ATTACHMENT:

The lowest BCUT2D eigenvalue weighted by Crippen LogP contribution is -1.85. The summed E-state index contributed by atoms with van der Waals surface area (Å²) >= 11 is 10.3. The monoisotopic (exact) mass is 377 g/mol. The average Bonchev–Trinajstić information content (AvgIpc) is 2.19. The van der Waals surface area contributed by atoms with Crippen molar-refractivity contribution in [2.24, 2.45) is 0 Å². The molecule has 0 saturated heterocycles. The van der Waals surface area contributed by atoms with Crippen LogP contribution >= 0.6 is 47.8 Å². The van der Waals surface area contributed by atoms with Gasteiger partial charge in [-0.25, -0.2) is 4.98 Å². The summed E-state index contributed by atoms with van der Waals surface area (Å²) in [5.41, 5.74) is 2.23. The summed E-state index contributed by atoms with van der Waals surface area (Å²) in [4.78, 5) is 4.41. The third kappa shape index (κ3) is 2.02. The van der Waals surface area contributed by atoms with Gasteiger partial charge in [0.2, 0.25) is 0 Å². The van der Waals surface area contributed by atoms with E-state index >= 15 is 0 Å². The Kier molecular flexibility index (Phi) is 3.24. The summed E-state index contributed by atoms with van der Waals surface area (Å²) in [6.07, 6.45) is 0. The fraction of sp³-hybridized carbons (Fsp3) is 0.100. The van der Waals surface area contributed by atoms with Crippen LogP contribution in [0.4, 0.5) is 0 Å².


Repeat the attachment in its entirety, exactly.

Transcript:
The lowest BCUT2D eigenvalue weighted by Crippen LogP contribution is -1.85. The summed E-state index contributed by atoms with van der Waals surface area (Å²) >= 11 is 10.3. The monoisotopic (exact) mass is 377 g/mol. The average Bonchev–Trinajstić information content (AvgIpc) is 2.19. The van der Waals surface area contributed by atoms with Crippen molar-refractivity contribution in [2.24, 2.45) is 0 Å². The molecule has 0 saturated heterocycles. The van der Waals surface area contributed by atoms with Crippen LogP contribution >= 0.6 is 47.8 Å². The van der Waals surface area contributed by atoms with Gasteiger partial charge in [-0.25, -0.2) is 4.98 Å². The summed E-state index contributed by atoms with van der Waals surface area (Å²) in [5.41, 5.74) is 2.23. The summed E-state index contributed by atoms with van der Waals surface area (Å²) in [4.78, 5) is 4.41. The third kappa shape index (κ3) is 2.02. The van der Waals surface area contributed by atoms with Gasteiger partial charge in [0.2, 0.25) is 0 Å². The van der Waals surface area contributed by atoms with E-state index >= 15 is 0 Å². The Kier molecular flexibility index (Phi) is 3.24. The summed E-state index contributed by atoms with van der Waals surface area (Å²) in [6.07, 6.45) is 0. The fraction of sp³-hybridized carbons (Fsp3) is 0.100. The van der Waals surface area contributed by atoms with Crippen LogP contribution in [0.4, 0.5) is 0 Å².